When people think of domestic robots, they consider their utility as merely extra help around the house. Sure enough, the Lovot, a new robot developed in Japan, is designed to work win your affection. Bloomberg reports that this brainchild of Kaname Hayashi, founder of three-year-old Groove X. Inc., hacks human emotions to be your new buddy.

“This robot won’t do any of your work. In fact, it might just get in the way,” Hayashi, who previously designed Formula One race-car and worked as a Masayoshi Son developer on humanoid robot Pepper. “Everything about this robot is designed to create attachment.”

The 16-inch (40-centimeter) tall Lovot’s saucer-like eyes and warm, plush body with a weight similar to an infant’s give it a look that Bloomberg describes as “a cross between an owl and a penguin”. Its penchant for begging for hugs makes it more akin to an “adorable pet” than an assistant. That means, as Bloomberg points out, that Lovot will not speak (it makes animal-like sounds instead), deliver music or connect with your calendar.

“It has a level of intelligence that’s a little bit higher than that of a hamster.”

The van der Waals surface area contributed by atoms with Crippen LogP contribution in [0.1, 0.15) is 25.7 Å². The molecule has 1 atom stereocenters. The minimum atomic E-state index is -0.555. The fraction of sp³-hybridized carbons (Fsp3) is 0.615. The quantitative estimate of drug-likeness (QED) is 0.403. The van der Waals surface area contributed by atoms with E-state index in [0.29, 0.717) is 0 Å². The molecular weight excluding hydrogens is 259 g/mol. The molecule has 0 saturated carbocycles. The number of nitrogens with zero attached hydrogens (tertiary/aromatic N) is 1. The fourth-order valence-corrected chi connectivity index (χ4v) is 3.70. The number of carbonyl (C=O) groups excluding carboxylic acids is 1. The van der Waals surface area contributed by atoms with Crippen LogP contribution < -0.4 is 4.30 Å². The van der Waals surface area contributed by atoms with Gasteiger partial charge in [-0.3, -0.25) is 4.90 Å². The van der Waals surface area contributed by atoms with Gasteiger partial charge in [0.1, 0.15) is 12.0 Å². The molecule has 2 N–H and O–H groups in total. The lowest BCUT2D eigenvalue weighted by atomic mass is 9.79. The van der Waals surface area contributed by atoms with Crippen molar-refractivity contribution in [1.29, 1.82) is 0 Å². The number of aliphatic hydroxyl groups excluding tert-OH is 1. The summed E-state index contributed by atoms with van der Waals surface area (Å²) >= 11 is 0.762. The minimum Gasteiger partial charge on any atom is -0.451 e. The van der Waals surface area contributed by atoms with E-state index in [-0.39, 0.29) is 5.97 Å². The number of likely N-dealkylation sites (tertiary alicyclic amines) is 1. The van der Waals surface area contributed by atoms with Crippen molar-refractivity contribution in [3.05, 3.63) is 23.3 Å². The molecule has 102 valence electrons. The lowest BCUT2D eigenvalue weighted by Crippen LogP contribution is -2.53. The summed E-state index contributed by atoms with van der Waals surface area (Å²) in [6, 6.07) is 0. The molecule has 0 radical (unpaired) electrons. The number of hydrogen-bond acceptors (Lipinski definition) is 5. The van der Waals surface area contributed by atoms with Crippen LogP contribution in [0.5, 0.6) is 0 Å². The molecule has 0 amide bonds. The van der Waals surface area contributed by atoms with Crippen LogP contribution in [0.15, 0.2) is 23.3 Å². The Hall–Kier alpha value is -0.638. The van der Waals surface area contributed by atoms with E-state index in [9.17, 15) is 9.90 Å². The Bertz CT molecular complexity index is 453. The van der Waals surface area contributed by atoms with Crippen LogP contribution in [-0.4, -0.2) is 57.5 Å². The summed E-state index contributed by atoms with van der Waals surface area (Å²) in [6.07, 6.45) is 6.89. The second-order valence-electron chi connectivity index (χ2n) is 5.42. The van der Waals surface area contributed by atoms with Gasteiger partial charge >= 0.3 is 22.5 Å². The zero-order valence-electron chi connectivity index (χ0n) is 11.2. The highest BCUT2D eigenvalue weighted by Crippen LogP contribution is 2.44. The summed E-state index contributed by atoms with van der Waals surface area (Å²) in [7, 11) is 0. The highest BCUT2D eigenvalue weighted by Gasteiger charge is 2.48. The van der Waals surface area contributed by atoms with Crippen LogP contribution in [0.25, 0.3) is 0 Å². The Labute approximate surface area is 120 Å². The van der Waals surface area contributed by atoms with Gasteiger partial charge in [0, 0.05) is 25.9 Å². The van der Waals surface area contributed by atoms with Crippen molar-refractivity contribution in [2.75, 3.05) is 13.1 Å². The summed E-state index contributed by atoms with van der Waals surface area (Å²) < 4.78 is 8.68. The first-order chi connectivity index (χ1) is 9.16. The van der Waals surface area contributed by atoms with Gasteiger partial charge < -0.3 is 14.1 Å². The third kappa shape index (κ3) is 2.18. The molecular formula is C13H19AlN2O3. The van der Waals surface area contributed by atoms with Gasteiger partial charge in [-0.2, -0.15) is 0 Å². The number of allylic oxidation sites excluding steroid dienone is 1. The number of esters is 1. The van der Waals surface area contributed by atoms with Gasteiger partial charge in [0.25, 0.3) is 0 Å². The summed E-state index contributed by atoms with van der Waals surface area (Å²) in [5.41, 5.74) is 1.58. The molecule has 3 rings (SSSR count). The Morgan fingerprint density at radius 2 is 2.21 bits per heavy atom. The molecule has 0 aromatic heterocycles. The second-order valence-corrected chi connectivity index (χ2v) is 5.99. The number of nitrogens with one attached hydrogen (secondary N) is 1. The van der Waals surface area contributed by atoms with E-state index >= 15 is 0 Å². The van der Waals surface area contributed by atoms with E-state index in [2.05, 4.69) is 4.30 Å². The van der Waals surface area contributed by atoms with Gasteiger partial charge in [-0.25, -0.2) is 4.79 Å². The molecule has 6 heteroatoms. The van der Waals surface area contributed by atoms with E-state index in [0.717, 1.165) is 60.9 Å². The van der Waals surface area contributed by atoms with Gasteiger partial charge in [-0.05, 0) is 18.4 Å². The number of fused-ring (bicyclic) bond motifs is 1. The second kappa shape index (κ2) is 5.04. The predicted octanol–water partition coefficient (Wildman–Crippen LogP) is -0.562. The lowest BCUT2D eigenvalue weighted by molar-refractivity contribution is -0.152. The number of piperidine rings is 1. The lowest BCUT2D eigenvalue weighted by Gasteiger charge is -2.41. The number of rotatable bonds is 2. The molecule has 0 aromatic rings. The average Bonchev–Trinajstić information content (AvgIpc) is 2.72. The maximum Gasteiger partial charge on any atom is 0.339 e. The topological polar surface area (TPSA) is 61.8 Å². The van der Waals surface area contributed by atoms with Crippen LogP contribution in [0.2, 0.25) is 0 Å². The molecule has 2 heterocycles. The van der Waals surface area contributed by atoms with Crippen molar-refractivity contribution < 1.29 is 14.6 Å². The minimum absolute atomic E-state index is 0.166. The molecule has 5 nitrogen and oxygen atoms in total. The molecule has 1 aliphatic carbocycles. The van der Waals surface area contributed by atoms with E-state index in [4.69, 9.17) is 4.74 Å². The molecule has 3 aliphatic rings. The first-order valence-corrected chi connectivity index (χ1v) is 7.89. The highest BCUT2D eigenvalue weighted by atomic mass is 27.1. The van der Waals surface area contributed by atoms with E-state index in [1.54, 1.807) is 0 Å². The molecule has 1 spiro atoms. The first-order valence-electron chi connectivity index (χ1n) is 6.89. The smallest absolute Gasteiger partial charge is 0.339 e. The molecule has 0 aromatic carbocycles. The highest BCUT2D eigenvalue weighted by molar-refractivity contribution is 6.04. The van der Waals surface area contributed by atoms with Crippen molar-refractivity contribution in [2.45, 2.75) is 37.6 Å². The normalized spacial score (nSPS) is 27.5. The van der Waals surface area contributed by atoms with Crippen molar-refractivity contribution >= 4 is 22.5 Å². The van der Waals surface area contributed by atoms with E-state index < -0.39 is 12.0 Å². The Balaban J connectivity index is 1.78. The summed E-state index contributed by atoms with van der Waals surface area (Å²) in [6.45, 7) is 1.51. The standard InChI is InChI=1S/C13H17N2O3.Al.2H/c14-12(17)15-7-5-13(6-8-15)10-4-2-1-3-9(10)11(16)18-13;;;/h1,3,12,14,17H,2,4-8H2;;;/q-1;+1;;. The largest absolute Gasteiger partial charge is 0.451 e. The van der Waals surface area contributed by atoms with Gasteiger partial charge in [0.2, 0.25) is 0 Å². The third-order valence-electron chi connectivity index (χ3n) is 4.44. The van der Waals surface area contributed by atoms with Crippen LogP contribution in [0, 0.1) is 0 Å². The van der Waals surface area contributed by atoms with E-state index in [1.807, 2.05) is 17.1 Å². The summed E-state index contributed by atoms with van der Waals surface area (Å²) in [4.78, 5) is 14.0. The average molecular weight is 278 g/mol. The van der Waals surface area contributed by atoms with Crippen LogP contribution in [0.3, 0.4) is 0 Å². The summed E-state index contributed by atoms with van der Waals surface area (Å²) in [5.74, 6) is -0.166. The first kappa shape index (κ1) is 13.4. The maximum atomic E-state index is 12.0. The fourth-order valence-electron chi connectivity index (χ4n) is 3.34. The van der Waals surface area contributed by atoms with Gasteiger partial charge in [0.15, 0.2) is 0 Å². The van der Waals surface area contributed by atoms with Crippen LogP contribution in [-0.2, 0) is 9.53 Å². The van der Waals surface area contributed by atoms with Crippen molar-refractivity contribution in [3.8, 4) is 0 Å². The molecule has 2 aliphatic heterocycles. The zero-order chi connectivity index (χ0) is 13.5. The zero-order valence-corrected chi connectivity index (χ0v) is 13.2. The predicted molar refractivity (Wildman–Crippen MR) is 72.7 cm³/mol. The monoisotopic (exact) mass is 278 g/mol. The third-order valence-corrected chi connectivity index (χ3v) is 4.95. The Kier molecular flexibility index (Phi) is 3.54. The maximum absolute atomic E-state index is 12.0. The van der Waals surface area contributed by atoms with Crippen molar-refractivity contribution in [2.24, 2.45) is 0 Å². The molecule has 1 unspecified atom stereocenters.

Outfitted with over 50 sensors and computer hardware usually reserved for autonomous vehicles as well as three cameras and deep-learning algorithms to aid in navigation, the Lovot’s autonomy and cognition are in line with what one would expect from a small pet. “It has a level of intelligence that’s a little bit higher than that of a hamster,” Hayashi said to Bloomberg.

Don’t take the Lovot’s care for granted, though. “Treat it roughly and it will remember and avoid you next time. Cuddle it and it will fall asleep on your lap,” says Bloomberg.

Buying a Lovot and its charging port will set consumers back about $3000, priced at cost of manufacturing. A monthly plan starting from $90 will also be available. Sales will begin in Japan in late 2019, with women and the elderly as the target audience.

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